In his view, tools that promote good data quality should come with the following features:
- They should enable early diagnosis and triage of data quality issues. Ideally, you should be notified the instant some number seems off.
- Tools should place demands on source systems and integration efforts to supply better data. Integrating with the tool should force data teams to reckon with a certain baseline of expected quality.
- They should provide users with specific descriptions of data errors when encountered during ETL. This is a tool-specific requirement, and it applies to both ETL and ELT-paradigm tools.
- There should be a framework for capturing all data quality errors. That is, data quality errors should be treated as a source of data itself, which means that:
- There should be a method for measuring data quality over time. And finally:
- Quality confidence metrics should be attached to final data.
If you’re wondering what a quality confidence metric is, you’re not alone. In the whitepaper, Kimball goes to great lengths to define quality confidence metrics as a statistical measure of expected value. For instance, if we are tracking data in 600 stores with 30 departments each, we should expect to receive 18,000 sales numbers each day. Kimball explains that all numbers that are three standard deviations above the historical mean could be logged into a separate error table. The data team should then take responsibility for investigating every event that is logged there.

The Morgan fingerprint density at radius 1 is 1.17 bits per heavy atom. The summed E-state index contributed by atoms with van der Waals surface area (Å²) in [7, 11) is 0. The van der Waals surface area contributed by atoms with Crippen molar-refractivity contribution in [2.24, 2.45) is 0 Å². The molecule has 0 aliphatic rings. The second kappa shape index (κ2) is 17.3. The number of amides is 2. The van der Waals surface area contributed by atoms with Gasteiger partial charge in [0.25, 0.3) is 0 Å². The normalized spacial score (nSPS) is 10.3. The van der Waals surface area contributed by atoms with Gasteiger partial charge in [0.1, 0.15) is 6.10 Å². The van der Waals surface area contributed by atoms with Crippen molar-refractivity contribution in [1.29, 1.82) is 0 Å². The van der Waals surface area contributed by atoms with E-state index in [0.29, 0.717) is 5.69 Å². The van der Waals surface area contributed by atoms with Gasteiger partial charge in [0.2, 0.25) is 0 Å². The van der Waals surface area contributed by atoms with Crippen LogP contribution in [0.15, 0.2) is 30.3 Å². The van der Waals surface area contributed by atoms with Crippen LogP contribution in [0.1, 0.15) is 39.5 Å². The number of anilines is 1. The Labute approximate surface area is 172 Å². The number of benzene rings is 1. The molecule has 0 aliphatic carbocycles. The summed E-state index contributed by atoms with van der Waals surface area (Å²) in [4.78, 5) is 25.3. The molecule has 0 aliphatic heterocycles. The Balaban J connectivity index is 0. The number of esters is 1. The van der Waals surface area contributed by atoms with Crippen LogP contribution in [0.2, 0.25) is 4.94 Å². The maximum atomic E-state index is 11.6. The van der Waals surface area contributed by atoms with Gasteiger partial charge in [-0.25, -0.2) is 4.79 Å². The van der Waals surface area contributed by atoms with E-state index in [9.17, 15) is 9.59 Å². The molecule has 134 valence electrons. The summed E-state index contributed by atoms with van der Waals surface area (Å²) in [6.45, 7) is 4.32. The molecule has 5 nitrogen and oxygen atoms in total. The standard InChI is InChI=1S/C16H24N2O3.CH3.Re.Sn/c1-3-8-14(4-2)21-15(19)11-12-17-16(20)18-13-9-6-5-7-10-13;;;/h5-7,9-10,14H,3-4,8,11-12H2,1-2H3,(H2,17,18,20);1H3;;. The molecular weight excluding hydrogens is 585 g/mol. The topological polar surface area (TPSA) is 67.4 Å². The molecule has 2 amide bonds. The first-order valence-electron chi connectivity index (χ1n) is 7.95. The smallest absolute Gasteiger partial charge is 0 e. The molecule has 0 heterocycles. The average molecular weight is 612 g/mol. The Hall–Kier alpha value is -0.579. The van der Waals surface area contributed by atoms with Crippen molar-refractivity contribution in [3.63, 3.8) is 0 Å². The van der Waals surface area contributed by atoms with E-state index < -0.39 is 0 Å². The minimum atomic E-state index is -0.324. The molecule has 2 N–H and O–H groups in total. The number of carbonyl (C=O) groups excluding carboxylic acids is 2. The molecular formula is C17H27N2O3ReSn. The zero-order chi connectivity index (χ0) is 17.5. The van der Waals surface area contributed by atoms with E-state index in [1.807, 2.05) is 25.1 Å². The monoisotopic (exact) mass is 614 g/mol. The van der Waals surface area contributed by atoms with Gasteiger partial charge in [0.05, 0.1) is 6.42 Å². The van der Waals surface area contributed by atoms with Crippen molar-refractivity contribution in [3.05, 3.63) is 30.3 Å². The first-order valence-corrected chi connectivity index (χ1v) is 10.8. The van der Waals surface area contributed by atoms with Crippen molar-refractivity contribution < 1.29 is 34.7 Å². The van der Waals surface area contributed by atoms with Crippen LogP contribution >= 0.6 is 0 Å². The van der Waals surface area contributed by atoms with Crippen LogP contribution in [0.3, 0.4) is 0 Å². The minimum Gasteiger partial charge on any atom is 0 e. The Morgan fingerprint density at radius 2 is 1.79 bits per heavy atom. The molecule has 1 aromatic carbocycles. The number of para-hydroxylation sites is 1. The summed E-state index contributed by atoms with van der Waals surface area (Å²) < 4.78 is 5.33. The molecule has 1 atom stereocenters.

(Kimball being Kimball, he describes the error table as a fact table in a dimensional star schema … because of course he would).
What That Looks Like Today
Are there more modern approaches to data quality? Yes there are. In a blog post a couple of weeks ago, Uber released details of their data quality monitoring system (which they’ve named DQM), which uses similar statistical modeling techniques to guarantee data quality at scale.
DQM is essentially a more sophisticated version of the same approach. It observes data tables and generates a multi-dimensional time series for each. For numeric data, DQM tracks metrics like average, median, maximum, and minimum. For string data, DQM tracks the number of unique values and the number of missing values in the strings they’re monitoring. On normal days, DQM spits out a quality score for each table, for display to data table users. But if DQM observes data that is abnormal compared to the historical patterns, it alerts all downstream reports and dashboards and warns both data consumers as well as data engineers to mistrust the numbers, and to check source systems for the potential problems.
I won’t summarise Uber’s blog post, because it does a great job of explaining the technical details in a concise, useful manner. But I couldn’t help but notice that Uber’s system fulfils all the requirements set out in Kimball’s original whitepaper.
- DQM enables early diagnosis and triage of data quality issues.
- DQM sits on top of all other data infrastructure, thus placing demands on source systems and integration efforts to supply better data.
- DQM stores specific descriptions of data errors that are encountered at any point in the data lifecycle.
- It captures all data quality errors.
- It generates time series data, which means that stored data quality scores are an easy way to measure data quality over time. And finally:
- Quality confidence metrics are always displayed alongside actual data.
DQM may be proprietary to Uber, but the approach is pretty darned inspirational to the rest of us in the industry. Which was probably what the authors intended with their blog post.
If you’re struggling with data quality at your company, take a step back to see if you can address your problems with tools or processes that feature even a handful of Kimball’s suggested principles. Don’t fret if you fail; data quality is an ongoing concern … which implies you won’t get it right all at once. You merely have to make sure you’re getting better at quality over time.